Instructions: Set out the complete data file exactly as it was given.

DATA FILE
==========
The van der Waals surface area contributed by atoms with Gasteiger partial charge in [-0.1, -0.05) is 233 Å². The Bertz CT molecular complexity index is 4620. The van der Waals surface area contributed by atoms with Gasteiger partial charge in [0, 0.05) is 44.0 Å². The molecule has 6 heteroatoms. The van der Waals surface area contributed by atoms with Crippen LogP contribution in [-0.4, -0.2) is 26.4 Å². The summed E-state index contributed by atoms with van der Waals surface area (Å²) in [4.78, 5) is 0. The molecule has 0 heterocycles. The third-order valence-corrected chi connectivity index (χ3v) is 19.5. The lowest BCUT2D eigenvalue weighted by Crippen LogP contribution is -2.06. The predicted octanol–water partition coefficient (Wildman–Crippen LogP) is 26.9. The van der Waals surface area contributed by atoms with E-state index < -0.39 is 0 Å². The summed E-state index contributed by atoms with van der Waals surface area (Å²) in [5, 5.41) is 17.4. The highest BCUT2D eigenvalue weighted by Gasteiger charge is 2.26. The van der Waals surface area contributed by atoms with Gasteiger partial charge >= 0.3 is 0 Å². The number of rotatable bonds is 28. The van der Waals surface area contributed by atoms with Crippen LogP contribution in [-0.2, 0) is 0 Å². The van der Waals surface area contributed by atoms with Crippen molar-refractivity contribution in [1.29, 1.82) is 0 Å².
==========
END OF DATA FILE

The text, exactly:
The van der Waals surface area contributed by atoms with Gasteiger partial charge in [-0.1, -0.05) is 233 Å². The Bertz CT molecular complexity index is 4620. The van der Waals surface area contributed by atoms with Gasteiger partial charge in [0, 0.05) is 44.0 Å². The molecule has 6 heteroatoms. The van der Waals surface area contributed by atoms with Crippen LogP contribution in [-0.4, -0.2) is 26.4 Å². The summed E-state index contributed by atoms with van der Waals surface area (Å²) in [4.78, 5) is 0. The molecule has 0 heterocycles. The third-order valence-corrected chi connectivity index (χ3v) is 19.5. The lowest BCUT2D eigenvalue weighted by Crippen LogP contribution is -2.06. The predicted octanol–water partition coefficient (Wildman–Crippen LogP) is 26.9. The van der Waals surface area contributed by atoms with E-state index < -0.39 is 0 Å². The summed E-state index contributed by atoms with van der Waals surface area (Å²) in [5, 5.41) is 17.4. The highest BCUT2D eigenvalue weighted by Gasteiger charge is 2.26. The van der Waals surface area contributed by atoms with Gasteiger partial charge >= 0.3 is 0 Å². The number of rotatable bonds is 28. The van der Waals surface area contributed by atoms with Crippen LogP contribution in [-0.2, 0) is 0 Å². The van der Waals surface area contributed by atoms with Crippen molar-refractivity contribution in [1.29, 1.82) is 0 Å².